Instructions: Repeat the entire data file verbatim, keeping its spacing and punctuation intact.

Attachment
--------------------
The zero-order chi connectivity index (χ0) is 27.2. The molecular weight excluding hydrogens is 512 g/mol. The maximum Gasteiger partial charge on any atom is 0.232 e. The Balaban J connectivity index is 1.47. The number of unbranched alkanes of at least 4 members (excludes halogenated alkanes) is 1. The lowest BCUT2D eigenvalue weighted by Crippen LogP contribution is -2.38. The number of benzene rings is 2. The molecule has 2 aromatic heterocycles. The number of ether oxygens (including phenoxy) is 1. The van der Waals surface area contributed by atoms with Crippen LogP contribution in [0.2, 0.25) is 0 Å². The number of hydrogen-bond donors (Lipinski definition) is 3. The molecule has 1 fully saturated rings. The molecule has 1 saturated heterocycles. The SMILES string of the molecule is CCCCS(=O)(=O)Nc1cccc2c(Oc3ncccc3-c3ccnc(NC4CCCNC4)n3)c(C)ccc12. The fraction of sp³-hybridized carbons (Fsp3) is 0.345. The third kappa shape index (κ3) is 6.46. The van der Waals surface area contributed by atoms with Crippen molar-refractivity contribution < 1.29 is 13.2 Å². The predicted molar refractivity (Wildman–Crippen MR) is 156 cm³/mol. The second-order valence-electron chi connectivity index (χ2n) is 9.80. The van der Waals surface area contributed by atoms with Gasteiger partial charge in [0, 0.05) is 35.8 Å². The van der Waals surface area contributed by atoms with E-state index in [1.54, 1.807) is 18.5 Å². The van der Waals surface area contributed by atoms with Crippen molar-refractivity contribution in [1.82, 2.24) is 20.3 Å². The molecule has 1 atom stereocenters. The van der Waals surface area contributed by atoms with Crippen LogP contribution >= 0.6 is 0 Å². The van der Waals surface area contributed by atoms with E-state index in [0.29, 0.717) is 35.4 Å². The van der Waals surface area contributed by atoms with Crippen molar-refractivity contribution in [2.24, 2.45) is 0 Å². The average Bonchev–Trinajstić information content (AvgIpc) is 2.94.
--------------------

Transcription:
The zero-order chi connectivity index (χ0) is 27.2. The molecular weight excluding hydrogens is 512 g/mol. The maximum Gasteiger partial charge on any atom is 0.232 e. The Balaban J connectivity index is 1.47. The number of unbranched alkanes of at least 4 members (excludes halogenated alkanes) is 1. The lowest BCUT2D eigenvalue weighted by Crippen LogP contribution is -2.38. The number of benzene rings is 2. The molecule has 2 aromatic heterocycles. The number of ether oxygens (including phenoxy) is 1. The van der Waals surface area contributed by atoms with Crippen LogP contribution in [0.2, 0.25) is 0 Å². The number of hydrogen-bond donors (Lipinski definition) is 3. The molecule has 1 fully saturated rings. The molecule has 1 saturated heterocycles. The SMILES string of the molecule is CCCCS(=O)(=O)Nc1cccc2c(Oc3ncccc3-c3ccnc(NC4CCCNC4)n3)c(C)ccc12. The fraction of sp³-hybridized carbons (Fsp3) is 0.345. The third kappa shape index (κ3) is 6.46. The van der Waals surface area contributed by atoms with Crippen molar-refractivity contribution < 1.29 is 13.2 Å². The predicted molar refractivity (Wildman–Crippen MR) is 156 cm³/mol. The second-order valence-electron chi connectivity index (χ2n) is 9.80. The van der Waals surface area contributed by atoms with Gasteiger partial charge in [0, 0.05) is 35.8 Å². The van der Waals surface area contributed by atoms with E-state index in [1.54, 1.807) is 18.5 Å². The van der Waals surface area contributed by atoms with Crippen molar-refractivity contribution in [1.82, 2.24) is 20.3 Å². The molecule has 1 atom stereocenters. The van der Waals surface area contributed by atoms with Crippen LogP contribution >= 0.6 is 0 Å². The van der Waals surface area contributed by atoms with E-state index in [0.29, 0.717) is 35.4 Å². The van der Waals surface area contributed by atoms with Crippen molar-refractivity contribution in [2.24, 2.45) is 0 Å². The average Bonchev–Trinajstić information content (AvgIpc) is 2.94.